Entex Adventure Vision

Console Name: Adventure Vision
Release Date: 1982
Original Price: $79.95
Manufacturer: Entex
Staff(s): Robert McCaslin
Steve Meadows
Ortega Orr
Larry Karr
Andy Barber
Don Baker
Number of Games: 4
Display: 150x40 resolution

History
After the release of the Select-A-Game, Entex was looking for new ideas. They wanted to release something as close as possible to the arcade experience. Entex tested a CRT concept but was abandoned as it was too expensive. LCD was also considered, but were rejected has the technology was not advanced enough at the time. During on of the management meeting, Mike Round, one of the project managers for Entex, mentioned the rotating disk idea that Robert McCaslin, a close collaborator of Entex had.

Entex had an open door policy and every Thursday, they would allow inventors and toy makers to come present their product. Bob was one of these toy makers and had licensed multiple invention to Entex.

By the time Mike met with Robert, he had already evolved the idea of the rotating mirror in the base concept of Adventure Vision. The concept was immediately licensed by Entex and a team was assembled to deliver the project. The team included Steve Meadows, a employee of Robert McCaslin who designed the electronics and programmed the software. Larry Karr and Andy Barber were both assign to the sound chip design. Ortega Orr was tasked to create the casing. The most critical part of the system was the rotating mechanism so Entex recruited Don Baker, the project engineer on the A6 Gunship.

Entex put a lot of effort in the design of the Adventure Vision as they were sure this could be their next big release. The innovative display concept of the Adventure Vision also opened a door to expend this use. To this end, the Adventure Vision had an expansion port and they planned to build a home computer module.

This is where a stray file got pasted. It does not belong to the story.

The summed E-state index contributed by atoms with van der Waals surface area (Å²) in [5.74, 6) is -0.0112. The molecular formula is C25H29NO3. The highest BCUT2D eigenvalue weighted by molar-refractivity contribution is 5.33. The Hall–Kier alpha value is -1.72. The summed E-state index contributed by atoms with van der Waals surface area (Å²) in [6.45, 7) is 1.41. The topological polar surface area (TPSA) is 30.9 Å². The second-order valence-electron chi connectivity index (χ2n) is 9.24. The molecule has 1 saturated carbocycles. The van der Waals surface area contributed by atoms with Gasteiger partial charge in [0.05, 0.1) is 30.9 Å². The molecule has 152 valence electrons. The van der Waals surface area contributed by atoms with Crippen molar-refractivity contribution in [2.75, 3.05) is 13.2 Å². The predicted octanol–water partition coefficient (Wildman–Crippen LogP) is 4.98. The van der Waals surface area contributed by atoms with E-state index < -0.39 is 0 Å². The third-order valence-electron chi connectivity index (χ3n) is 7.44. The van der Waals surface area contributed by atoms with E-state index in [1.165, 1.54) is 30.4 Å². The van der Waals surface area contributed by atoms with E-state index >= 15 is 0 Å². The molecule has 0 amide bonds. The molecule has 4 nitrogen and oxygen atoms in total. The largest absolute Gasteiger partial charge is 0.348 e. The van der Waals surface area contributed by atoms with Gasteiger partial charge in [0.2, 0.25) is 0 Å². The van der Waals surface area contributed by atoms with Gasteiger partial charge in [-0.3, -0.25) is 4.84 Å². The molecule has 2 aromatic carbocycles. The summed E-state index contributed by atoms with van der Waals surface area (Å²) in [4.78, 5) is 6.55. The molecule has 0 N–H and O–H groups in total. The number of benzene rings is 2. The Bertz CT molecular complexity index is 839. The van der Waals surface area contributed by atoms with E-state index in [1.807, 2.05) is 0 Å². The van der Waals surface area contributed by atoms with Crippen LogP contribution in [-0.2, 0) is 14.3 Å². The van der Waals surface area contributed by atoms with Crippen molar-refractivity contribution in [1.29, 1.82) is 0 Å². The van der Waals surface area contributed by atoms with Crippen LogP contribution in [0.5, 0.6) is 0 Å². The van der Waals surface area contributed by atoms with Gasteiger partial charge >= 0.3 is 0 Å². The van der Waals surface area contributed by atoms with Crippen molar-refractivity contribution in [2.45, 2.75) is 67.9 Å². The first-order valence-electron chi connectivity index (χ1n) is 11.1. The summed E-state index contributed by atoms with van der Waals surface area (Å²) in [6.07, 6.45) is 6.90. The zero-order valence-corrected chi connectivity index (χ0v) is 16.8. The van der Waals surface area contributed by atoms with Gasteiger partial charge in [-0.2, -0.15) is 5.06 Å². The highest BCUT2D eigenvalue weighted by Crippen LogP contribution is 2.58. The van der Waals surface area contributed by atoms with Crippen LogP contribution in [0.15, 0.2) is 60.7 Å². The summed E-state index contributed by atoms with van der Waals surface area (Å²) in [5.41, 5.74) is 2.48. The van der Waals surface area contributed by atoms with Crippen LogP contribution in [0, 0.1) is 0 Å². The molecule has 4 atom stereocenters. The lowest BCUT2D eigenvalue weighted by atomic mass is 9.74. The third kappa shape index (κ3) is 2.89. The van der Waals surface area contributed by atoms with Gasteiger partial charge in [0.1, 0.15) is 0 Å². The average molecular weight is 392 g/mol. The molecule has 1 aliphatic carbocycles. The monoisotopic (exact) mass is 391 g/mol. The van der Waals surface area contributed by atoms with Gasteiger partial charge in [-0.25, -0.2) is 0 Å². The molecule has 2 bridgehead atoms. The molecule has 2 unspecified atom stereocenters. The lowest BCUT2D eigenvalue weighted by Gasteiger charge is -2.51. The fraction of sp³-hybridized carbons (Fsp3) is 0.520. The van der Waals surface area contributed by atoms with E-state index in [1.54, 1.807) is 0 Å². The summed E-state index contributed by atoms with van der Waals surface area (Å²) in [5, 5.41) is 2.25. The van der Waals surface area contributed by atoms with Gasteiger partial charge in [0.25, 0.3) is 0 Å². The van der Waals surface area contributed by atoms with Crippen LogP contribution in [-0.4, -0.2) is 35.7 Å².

Adventure Vision
In 1982, the Adventure Vision was finally released at a price of $79.95. Only 10,000 units were made of the systems at first. The Adventure Vision had a slow start and was put on the back-burner by Entex. By the time the console started to receive the recognition it deserves, Entex was dealing with serious business issue and never got to produce more units.

Games

  • Defender (pack-in game) – 10,000 units
  • Turtles (#6076) – 1,000 units
  • Super Cobra  (#6077) – 1,000 units
  • Space Force (#6078) – 1,000 units

Technical Reference
The display is created by using a single vertical column of 40 LEDs, and a rotating mirror. By flashing the led and rotating the mirror very rapidly, the system was able to simulate a resolution of 150×40 resolution.

The system was one of the first to have a dedicated sound-chips and also had an audio-jack connector for a headphone.

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